biconcave, circular discs varying from 1/3500 to 1/3200 of
        an inch in diameter and about 1/12400 of an inch thick.
        They are composed of a colorless stroma filled in with
        semifluid h[ae]moglobin and other matters. In most mammals
        the red corpuscles are circular, but in the camels, birds,
        reptiles, and the lower vertebrates generally, they are
        oval, and sometimes more or less spherical in form. In
        Amphioxus, and most invertebrates, the blood corpuscles
        are all white or colorless.
  
     {White blood corpuscles} (Physiol.), rounded, slightly
        flattened, nucleated cells, mainly protoplasmic in
        composition, and possessed of contractile power. In man,
        the average size is about 1/2500 of an inch, and they are
        present in blood in much smaller numbers than the red
        corpuscles.
        [1913 Webster]

From The Collaborative International Dictionary of English v.0.48 [gcide]:

  Electron \E*lec"tron\, n. [NL., fr. Gr. 'h`lektron. See
     {Electric}.]
     1. Amber; also, the alloy of gold and silver, called
        {electrum}. [archaic]
        [1913 Webster]
  
     2. (Physics & Chem.) one of the fundamental subatomic
        particles, having a negative charge and about one
        thousandth the mass of a hydrogen atom. The electron
        carries (or is) a natural unit of negative electricity,
        equal to 3.4 x 10^{-10} electrostatic units, and is
        classed by physicists as a {lepton}. Its mass is
        practically constant at the lesser speeds, but increases
        due to relativistic effects as the velocity approaches
        that of light. Electrons are all of one kind, so far as is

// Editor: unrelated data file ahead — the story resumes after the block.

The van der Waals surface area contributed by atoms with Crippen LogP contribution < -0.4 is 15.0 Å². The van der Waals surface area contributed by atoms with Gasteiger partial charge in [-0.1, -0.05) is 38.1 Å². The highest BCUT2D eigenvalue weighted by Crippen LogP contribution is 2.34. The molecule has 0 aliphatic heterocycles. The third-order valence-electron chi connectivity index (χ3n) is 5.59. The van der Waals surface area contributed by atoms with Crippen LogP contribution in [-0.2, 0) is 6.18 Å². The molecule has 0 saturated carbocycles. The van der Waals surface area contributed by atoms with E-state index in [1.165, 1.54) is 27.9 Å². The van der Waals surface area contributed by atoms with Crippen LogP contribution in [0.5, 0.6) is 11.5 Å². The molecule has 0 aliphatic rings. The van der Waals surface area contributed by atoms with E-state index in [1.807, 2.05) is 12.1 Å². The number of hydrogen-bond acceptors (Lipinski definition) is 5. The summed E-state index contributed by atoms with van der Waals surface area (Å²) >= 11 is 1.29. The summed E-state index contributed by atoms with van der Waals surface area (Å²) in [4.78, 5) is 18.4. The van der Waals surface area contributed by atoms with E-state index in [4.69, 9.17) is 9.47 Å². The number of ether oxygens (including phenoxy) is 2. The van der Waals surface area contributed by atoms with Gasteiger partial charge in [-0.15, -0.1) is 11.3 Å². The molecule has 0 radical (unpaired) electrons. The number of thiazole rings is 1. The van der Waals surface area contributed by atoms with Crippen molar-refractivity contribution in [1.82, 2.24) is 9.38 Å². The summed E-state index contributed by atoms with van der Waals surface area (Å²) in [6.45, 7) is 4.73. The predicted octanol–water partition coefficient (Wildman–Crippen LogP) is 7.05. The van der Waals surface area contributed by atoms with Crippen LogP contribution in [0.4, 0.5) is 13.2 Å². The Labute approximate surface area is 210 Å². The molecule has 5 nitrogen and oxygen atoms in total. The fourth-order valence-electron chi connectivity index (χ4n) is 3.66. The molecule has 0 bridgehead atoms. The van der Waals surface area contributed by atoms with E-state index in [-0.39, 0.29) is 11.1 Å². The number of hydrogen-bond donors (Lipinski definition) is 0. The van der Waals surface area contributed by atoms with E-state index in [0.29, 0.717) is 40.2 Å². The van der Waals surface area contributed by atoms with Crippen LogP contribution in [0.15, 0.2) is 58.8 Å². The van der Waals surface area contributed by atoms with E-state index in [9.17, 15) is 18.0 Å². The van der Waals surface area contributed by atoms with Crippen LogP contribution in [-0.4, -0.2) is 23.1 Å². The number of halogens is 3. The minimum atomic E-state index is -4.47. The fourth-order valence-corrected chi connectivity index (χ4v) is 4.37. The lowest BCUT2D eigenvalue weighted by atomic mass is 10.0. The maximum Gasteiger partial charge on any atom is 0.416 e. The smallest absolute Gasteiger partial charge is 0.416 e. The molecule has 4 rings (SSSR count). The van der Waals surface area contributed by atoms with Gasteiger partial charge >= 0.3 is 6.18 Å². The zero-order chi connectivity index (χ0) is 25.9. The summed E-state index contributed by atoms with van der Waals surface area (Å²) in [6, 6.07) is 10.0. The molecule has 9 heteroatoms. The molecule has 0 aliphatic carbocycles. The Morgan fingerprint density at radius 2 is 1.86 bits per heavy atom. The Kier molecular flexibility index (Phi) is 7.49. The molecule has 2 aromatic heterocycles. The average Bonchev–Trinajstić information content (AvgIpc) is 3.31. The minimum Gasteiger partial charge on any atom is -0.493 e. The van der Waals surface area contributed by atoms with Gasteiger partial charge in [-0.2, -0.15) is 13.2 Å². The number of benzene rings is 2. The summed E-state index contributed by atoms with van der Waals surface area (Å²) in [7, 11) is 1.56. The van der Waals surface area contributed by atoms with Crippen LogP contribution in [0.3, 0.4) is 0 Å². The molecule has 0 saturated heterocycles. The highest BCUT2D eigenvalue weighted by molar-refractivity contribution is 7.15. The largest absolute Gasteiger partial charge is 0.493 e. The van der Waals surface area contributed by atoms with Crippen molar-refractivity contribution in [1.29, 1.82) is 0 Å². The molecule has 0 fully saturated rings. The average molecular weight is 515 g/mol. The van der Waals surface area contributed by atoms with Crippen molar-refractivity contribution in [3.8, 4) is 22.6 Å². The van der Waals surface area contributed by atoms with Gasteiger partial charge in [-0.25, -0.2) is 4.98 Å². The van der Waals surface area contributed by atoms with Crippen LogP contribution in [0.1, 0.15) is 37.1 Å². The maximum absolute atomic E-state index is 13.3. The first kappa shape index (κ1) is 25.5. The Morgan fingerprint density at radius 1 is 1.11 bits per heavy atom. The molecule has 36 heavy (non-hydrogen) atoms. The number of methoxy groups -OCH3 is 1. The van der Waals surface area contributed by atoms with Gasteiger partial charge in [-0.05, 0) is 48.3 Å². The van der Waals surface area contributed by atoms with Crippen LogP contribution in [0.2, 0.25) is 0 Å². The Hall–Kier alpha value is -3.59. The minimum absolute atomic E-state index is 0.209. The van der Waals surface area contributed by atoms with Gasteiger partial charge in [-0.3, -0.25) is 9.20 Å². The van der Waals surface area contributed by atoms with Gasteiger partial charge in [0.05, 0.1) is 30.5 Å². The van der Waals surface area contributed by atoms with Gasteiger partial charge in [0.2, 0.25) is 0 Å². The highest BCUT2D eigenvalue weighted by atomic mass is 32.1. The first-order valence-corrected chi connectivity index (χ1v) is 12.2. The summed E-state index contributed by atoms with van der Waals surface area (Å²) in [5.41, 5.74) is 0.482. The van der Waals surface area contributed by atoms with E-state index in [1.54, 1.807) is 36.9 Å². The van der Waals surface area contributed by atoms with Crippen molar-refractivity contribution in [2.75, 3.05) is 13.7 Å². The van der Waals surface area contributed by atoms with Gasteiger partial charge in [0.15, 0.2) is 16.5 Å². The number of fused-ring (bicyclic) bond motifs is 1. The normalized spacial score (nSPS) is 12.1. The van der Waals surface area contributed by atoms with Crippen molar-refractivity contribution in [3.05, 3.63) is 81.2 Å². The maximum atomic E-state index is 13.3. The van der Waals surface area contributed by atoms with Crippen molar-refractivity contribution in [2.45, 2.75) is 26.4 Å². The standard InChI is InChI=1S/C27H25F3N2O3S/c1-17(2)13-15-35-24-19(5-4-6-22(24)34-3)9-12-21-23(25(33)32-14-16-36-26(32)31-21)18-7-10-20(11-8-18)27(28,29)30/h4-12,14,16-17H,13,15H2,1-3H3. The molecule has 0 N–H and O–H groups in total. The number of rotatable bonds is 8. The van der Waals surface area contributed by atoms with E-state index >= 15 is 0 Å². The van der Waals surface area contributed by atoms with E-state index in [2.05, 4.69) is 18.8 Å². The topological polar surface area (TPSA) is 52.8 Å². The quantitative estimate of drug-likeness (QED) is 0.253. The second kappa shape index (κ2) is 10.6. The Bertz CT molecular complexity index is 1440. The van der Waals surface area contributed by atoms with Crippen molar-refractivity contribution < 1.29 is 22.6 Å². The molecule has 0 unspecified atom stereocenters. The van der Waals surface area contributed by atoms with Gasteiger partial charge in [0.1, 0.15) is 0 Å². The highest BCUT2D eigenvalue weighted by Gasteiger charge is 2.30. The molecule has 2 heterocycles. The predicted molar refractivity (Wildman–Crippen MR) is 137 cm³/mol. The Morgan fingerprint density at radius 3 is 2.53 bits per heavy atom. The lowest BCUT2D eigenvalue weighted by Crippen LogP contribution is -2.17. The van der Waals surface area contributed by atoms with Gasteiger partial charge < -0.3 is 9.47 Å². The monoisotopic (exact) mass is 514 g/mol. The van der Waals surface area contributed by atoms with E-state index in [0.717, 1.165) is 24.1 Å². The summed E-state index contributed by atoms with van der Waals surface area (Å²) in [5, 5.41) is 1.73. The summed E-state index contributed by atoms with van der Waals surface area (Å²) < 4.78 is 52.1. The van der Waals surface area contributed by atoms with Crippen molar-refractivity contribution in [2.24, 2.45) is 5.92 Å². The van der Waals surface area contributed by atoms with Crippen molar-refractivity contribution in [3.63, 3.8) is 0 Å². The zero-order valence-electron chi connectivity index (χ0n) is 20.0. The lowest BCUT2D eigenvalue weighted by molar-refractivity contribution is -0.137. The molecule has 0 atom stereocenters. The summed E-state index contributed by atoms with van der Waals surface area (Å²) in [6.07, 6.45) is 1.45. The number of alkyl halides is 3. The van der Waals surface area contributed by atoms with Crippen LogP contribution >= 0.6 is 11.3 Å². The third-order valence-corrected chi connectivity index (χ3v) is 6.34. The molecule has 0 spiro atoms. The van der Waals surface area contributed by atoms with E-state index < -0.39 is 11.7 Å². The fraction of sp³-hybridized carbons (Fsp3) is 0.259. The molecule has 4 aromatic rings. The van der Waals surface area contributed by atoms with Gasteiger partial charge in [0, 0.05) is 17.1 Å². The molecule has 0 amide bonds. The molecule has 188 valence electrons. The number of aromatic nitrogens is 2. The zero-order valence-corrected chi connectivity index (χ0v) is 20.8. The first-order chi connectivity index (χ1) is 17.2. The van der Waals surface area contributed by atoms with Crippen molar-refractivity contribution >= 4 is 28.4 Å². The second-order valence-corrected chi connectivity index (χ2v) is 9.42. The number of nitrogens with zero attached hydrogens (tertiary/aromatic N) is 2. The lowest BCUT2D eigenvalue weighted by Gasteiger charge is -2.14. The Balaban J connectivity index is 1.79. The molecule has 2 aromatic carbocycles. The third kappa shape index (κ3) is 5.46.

known. Thus far, no structure has been detected within an
        electron, and it is probably one of the ultimate composite
        constituents of all matter. An atom or group of atoms from
        which an electron has been detached has a positive charge
        and is called a {cation}. Electrons are projected from the
        cathode of vacuum tubes (including television picture
        tubes) as {cathode rays} and from radioactive substances
        as the {beta rays}. Previously also referred to as
        {corpuscle}, an obsolete term. The motion of electrons
        through metallic conductors is observed as an electric
        current. A particle identical to the electron in mass and
        most other respects, but having a positive instead of a
        negative charge, is called a {positron}, or {antielectron}
        [Webster 1913 Suppl. +PJC] Electro-negative

From WordNet (r) 3.0 (2006) [wn]:

  corpuscle
      n 1: (nontechnical usage) a tiny piece of anything [syn: {atom},
           {molecule}, {particle}, {corpuscle}, {mote}, {speck}]
      2: either of two types of cells (erythrocytes and leukocytes)
         and sometimes including platelets [syn: {blood cell}, {blood
         corpuscle}, {corpuscle}]